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History Of Inversion
Ancient stone seals discovered by archaeologists show the first drawings of
yoga poses. Yogis have long preached the value of inverted poses to
re-balance the body, help increase circulation, stimulate the brain, enhance
glandular system functioning, and relieve pressure on the abdominal organs.
Hippocrates, the Father of Medicine, hoists up a patient on a ladder with a
series of ropes and pulleys to harness the force gravity in an effort to stretch
his patients and relieve their ailments.
In the United States, Dr. Robert Martin (a California osteopath, chiropractor,
and medical doctor) introduced the "Gravity Guidance System" to the country.
This concept was revolutionary to the modern world and addressed the
effects of gravity on the human body, the simple solution of inversion therapy,
and the resulting benefits.
Dr. Martin was devoted to teaching the benefits of postural exchange including
inversion. The public responded enthusiastically to his sincerity and honesty.
Dr. Martin appeared on talk shows, and was featured in popular publications
like The Wall Street Journal and Time magazine.
Dr. Robert Martin, Jr. published a book in the late 1970's. Together with the Gravity Guidance Inversion Table, the program caught on, experiencing increasing success. This encouraged other companies to enter the inversion market--products like the Bud Leach table and the BackSwing emerged.
By the 1980's the inversion craze was in full swing. Gravity boots were popularized by the 1980 movie "American Gigolo" starring Richard Gere. By 1982, the inversion market had soared to over $70 million, with literally thousands of people incorporating inversion regularly into their lifestyles.
Success comes with a price, however. Before long, over forty manufacturers were producing inversion products. There was little apparent differentiation among the products, which caused price wars among the companies. Some manufactures sacrificed quality so that they could offer cheaper products. The lack of attention to quality resulted in product failures, causing serious, sometimes deadly, harm to consumers.
Also, a medical study published in 1983 by Dr. Goldman and colleagues suggested that inverted patients experienced an increase in blood pressure and internal eye pressure. The media widely and inaccurately reported the study, warning that stroke was a potential result of inversion.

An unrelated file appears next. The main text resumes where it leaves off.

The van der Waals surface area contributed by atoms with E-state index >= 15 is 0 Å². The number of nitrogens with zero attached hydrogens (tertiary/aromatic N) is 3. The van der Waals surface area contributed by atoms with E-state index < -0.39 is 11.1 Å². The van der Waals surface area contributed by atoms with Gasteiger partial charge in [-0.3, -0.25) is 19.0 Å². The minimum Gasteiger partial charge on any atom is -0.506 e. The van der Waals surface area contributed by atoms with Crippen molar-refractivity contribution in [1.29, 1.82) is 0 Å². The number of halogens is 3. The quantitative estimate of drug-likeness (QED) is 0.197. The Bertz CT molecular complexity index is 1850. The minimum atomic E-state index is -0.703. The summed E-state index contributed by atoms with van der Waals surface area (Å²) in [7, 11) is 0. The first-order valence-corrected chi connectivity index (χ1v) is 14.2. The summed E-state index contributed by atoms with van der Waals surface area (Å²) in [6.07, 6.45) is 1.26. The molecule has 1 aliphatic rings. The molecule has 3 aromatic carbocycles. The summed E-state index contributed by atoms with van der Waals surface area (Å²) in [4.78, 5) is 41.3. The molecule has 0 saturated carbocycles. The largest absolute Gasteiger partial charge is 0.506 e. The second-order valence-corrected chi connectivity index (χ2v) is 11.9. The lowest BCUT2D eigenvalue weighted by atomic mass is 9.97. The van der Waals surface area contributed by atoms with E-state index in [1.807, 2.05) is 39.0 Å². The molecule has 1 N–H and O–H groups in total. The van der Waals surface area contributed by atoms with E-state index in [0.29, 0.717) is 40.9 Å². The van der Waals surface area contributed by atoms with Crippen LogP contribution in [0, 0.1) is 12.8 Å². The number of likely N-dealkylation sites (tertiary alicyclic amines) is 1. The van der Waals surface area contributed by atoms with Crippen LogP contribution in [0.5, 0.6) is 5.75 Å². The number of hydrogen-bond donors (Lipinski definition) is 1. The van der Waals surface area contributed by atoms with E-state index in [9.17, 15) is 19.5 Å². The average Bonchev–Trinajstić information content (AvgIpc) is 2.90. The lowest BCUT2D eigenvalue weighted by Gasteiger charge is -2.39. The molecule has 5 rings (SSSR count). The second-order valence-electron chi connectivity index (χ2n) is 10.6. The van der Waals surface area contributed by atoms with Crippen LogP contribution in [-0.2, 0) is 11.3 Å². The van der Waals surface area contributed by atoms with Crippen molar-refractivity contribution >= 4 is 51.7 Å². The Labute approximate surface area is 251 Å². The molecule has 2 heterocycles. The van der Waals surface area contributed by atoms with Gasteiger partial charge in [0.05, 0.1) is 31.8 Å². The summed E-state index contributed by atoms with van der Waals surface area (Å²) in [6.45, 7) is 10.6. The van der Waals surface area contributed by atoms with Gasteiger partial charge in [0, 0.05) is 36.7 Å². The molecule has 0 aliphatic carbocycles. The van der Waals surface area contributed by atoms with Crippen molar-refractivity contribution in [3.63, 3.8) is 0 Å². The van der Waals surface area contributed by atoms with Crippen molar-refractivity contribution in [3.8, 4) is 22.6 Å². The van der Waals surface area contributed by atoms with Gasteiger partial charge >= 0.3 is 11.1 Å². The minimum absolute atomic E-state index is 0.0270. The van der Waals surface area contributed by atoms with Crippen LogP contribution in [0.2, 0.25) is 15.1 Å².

Two years following the inversion study, Dr. Goldman reversed his original position, stating, "New research shows that you are at no more of a stroke risk hanging upside down than if you are exercising right side up." He noted that the body actually has mechanisms that prevent damage from hanging upside down: the increase in cerebral spinal fluid supports and protects the vessels. In fact, while oscillating (inverting with movement), some of the patients' blood pressure actually dropped a few points. (Note: these studies were based on patients in generally good health. Make sure you review contraindications prior to inverting.)
Dr. Goldman stated that the warnings to the public about the dangers of inversion were "grossly inflated" and that "in the 15 years these devices have been in use, there has not been one single stroke case reported, nor any serious injuries." (This statement, to the best of our knowledge, is as true today as when Dr. Goldman made it 17 years ago.)
Other universities, including Marquette, Iowa, and Portland studied inversion during this time, with results that also helped to vindicate inversion as a healthy physical activity.
Unfortunately, the damage had already been done. The poor quality equipment combined with misunderstandings of health risks resulted in a decline of consumer confidence in inversion products. Inversion went from a multi-million dollar market to one that struggled to survive. The use of inversion therapy shrank to virtually exclusive use by a few "in the know," including chiropractors, physical therapists, sports trainers, and professional athletes. Of the forty plus manufacturers in business in the early 1980's, Teeter Hang Ups® is the only company to continuously promote inversion products to present.
Late 1990's - Present-day
After a number of years fighting to rebuild the reputation of inversion therapy, Teeter Hang Ups® has witnessed tremendous growth in the use of inversion products from the late nineties and into the twenty-first century. Inversion is an ideal ambassador for "whole body wellness," an idea that is embraced by fitness enthusiasts and baby boomers alike. No longer is the focus simply on aesthetics, but rather on a concept of health and longer life. Inversion has been shown as an effective form of natural therapy, while the wide-ranging benefits of inversion apply to all age ranges and fitness levels.
In fact, after several years of evaluation, the US Army Physical Fitness School has decided to incorporate inversion into its world-wide physical training doctrine.
In 2007, the prestigious Newcastle University in England performed a study on patients suffering with sciatic pain and scheduled for surgery. While waiting for surgery, members of a group practiced a regular routine of inversion therapy, while a control group practiced general stretching exercises. The group that practiced inversion therapy realized remarkable results.
In April 2008, the Teeter Hang Ups® Inversion Table was featured on Good Morning America and received the highest mark of all the fitness equipment they profiled.
Synonymous with "inversion," the Teeter Hang Ups name is widely recognized all over the world as a quality supplier of inversion products. Teeter Hang Ups inversion products have helped literally thousands of people improve their quality of life.
Visit Benefits to learn more about how inversion can help you.
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